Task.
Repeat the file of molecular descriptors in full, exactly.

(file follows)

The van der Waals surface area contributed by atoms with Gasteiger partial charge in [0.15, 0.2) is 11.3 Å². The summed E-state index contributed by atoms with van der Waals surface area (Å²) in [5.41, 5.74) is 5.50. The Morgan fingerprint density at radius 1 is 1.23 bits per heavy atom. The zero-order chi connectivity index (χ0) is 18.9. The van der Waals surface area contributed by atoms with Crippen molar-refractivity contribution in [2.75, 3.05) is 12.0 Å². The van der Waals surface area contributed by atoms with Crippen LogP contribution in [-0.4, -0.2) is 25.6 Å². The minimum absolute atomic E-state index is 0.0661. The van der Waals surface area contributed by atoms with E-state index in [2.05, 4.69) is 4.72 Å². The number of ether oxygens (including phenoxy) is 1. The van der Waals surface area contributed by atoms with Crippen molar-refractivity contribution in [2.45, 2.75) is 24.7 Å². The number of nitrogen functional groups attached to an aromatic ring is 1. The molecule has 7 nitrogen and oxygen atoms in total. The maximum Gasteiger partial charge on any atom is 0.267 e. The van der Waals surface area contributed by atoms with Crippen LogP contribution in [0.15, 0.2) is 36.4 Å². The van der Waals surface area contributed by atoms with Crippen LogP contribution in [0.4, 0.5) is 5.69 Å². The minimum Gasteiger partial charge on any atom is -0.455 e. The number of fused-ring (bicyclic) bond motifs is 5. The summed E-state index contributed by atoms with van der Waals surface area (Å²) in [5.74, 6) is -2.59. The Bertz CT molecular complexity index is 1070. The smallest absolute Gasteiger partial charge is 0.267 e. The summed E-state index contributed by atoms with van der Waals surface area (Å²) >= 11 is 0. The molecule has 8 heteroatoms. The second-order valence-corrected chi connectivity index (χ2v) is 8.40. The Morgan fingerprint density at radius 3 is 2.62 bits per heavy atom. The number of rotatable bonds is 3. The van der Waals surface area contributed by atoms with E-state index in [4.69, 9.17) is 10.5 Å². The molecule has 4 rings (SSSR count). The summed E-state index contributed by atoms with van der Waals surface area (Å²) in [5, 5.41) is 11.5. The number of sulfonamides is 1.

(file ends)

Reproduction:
The van der Waals surface area contributed by atoms with Gasteiger partial charge in [0.15, 0.2) is 11.3 Å². The summed E-state index contributed by atoms with van der Waals surface area (Å²) in [5.41, 5.74) is 5.50. The Morgan fingerprint density at radius 1 is 1.23 bits per heavy atom. The zero-order chi connectivity index (χ0) is 18.9. The van der Waals surface area contributed by atoms with Crippen molar-refractivity contribution in [2.75, 3.05) is 12.0 Å². The van der Waals surface area contributed by atoms with Crippen LogP contribution in [-0.4, -0.2) is 25.6 Å². The minimum absolute atomic E-state index is 0.0661. The van der Waals surface area contributed by atoms with E-state index in [2.05, 4.69) is 4.72 Å². The number of ether oxygens (including phenoxy) is 1. The van der Waals surface area contributed by atoms with Crippen molar-refractivity contribution in [2.45, 2.75) is 24.7 Å². The number of nitrogen functional groups attached to an aromatic ring is 1. The molecule has 7 nitrogen and oxygen atoms in total. The maximum Gasteiger partial charge on any atom is 0.267 e. The van der Waals surface area contributed by atoms with Crippen LogP contribution in [0.15, 0.2) is 36.4 Å². The van der Waals surface area contributed by atoms with Crippen LogP contribution in [0.4, 0.5) is 5.69 Å². The minimum Gasteiger partial charge on any atom is -0.455 e. The number of fused-ring (bicyclic) bond motifs is 5. The summed E-state index contributed by atoms with van der Waals surface area (Å²) in [5.74, 6) is -2.59. The Bertz CT molecular complexity index is 1070. The smallest absolute Gasteiger partial charge is 0.267 e. The summed E-state index contributed by atoms with van der Waals surface area (Å²) >= 11 is 0. The molecule has 8 heteroatoms. The second-order valence-corrected chi connectivity index (χ2v) is 8.40. The Morgan fingerprint density at radius 3 is 2.62 bits per heavy atom. The number of rotatable bonds is 3. The van der Waals surface area contributed by atoms with E-state index in [4.69, 9.17) is 10.5 Å². The molecule has 4 rings (SSSR count). The summed E-state index contributed by atoms with van der Waals surface area (Å²) in [5, 5.41) is 11.5. The number of sulfonamides is 1.